The immigrant experience is an ongoing 400-year story in America, but in France it’s new enough to keep popping up as a subject for contemporary films.
Most of these films and the dilemmas they present would be of minor interest to Americans, but “Samba” is in a whole other category. It was a big hit in France last year, and it should play just as well for American audiences.
It’s the follow up film for directors Olivier Nakache and Eric Toledano, who scored one of the biggest hits in European history with “Intouchables,” about an effervescent (or grating) personal assistant who brings joy (or irritation) to a wealthy paraplegic man. The success of that film was mystifying — who knew so many French people wanted to see a movie about an unbearable extrovert annoying a guy in a wheelchair?
But “Samba” is a much better film and makes a strong case for Omar Sy, who played the assistant in “Intouchables.” He has calmed down for this film and holds the screen with the thought and the assurance of a true movie star.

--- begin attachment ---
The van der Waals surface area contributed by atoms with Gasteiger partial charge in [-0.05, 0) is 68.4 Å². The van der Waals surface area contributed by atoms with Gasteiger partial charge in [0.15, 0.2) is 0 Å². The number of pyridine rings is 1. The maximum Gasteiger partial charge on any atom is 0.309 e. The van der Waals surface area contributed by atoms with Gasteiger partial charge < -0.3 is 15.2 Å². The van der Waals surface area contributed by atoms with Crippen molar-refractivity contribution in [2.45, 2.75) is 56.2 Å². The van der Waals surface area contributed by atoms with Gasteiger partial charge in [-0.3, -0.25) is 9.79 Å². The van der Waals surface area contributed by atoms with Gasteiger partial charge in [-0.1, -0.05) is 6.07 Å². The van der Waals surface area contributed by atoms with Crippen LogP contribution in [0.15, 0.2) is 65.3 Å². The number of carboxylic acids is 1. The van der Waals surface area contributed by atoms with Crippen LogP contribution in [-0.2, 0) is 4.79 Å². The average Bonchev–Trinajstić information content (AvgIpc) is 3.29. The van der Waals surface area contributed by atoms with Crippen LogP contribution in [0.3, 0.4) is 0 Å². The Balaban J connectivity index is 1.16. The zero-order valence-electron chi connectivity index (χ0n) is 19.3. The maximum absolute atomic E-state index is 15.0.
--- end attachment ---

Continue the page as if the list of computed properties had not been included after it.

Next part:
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Samba (Sy) is an illegal immigrant, who has been working in a restaurant kitchen in Paris for 10 years, supporting himself while sending money back home to his family in Senegal. Something happens that brings him to the attention of the authorities, and the rest of the movie is about his legal struggle to remain in France. He is aided by some fairly powerless social workers, among them Charlotte Gainsbourg, as a businesswoman doing community work following a nervous breakdown.
The movie is full of interesting details about what it’s like to be undocumented in France.
For example, the police might issue an order for someone to leave France and go so far as to drop the person off at the airport. But it’s done with the understanding that the illegal alien will remain in the country and try to stay invisible. But staying invisible is very difficult. It means avoiding public places, while trying to get a job that pays cash and leaves no paper trail.
Sy is terrific in this. As Samba, he just seems like a really good guy — honest, hard-working, ethical and also emotionally strong. He’s someone you would want in your country. Over the course of the film, Samba strikes up a friendship with the temporary social worker, played by Gainsbourg, who is, as usual, by turns dreamy and distracted, and focused and disgruntled.
Gainsbourg is always going through a little more than she cares to tell the audience about, but the connection her character makes with Samba — real, complicated and not typical — is one of the movie’s highlights.